This is a good reminder from Seth Godin about what real mentorship is all about. Many organizations try to cram a formal mentoring program on their teams but by definition mentorship is much more, dare I say, an ‘organic’ process. You cannot force others, or yourself for that matter, into being a good mentor. It’s a choice you make when the time and place is right. Part of it comes from a true desire to pass on what you have learned, perhaps from someone who has mentored you. There is a sense of responsibility and tradition to it and typically there’s a gravity of sorts that pulls kindred personalities together. Occasionally the “square peg” and the “round hole” will come together because of circumstance or some catalyst but that is the exception not the rule. There is no system in the universe that force repelling poles to unite. Organizations can have structure and guidelines to a mentor program, encourage it’s growth but trying to force participation is a recipe for failure.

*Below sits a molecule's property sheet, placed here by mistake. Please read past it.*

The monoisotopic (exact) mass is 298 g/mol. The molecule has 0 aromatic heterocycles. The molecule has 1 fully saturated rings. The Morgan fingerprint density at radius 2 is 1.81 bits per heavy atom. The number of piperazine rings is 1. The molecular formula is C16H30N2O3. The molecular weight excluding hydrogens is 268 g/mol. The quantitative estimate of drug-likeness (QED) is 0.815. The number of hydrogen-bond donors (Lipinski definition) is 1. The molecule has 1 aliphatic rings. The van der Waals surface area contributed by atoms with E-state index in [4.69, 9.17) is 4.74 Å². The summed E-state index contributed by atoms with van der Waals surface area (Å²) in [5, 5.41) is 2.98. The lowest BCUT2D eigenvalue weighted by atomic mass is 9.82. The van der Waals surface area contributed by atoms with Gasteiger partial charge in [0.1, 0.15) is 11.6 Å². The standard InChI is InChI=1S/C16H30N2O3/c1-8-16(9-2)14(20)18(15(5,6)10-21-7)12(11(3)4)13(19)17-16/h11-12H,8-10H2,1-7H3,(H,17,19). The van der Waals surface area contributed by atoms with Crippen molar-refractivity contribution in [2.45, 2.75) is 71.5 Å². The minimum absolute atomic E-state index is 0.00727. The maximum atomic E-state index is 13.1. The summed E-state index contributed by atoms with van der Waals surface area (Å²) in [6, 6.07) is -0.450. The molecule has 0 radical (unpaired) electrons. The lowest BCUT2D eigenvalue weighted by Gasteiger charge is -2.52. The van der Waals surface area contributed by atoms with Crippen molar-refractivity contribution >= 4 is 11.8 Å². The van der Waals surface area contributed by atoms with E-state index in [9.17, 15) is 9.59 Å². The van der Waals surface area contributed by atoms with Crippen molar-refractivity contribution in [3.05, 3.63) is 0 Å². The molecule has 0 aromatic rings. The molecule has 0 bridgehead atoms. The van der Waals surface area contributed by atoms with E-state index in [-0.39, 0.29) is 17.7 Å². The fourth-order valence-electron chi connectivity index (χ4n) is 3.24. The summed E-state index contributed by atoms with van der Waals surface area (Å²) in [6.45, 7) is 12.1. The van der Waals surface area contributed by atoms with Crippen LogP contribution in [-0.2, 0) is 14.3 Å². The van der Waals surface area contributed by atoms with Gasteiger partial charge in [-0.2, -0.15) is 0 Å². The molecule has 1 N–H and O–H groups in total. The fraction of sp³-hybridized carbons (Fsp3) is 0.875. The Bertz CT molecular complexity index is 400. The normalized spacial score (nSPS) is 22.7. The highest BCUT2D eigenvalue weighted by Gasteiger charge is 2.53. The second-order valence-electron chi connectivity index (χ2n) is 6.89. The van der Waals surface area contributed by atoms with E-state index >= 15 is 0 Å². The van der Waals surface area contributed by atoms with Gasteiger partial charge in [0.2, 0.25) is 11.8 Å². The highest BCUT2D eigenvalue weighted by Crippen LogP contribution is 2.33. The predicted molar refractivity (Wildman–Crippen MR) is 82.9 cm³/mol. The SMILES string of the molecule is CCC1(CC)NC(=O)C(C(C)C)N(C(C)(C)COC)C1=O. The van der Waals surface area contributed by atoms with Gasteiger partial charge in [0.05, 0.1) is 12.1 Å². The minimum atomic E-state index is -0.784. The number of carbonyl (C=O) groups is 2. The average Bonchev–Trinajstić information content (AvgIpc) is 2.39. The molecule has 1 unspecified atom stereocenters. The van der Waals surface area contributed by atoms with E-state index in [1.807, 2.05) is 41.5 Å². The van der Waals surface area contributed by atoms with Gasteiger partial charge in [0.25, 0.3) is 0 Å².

On the flip side, if you want mentorship, you must agree with yourself to be a willing student. If you are a “know-it-all” it’s unlikely that anyone of substance will want to mentor you. It requires you to be open to criticism, willing to listen and step out of your comfort zone to take action. This kind of relationship, like all others, is a two-way street.
If you keep your eyes, ears and mind open, you will always find people that you can learn from…Remember to share what you have learned. Teaching something to others is the best way to master it.
“It’s what you learn, after you know it all, that really counts.”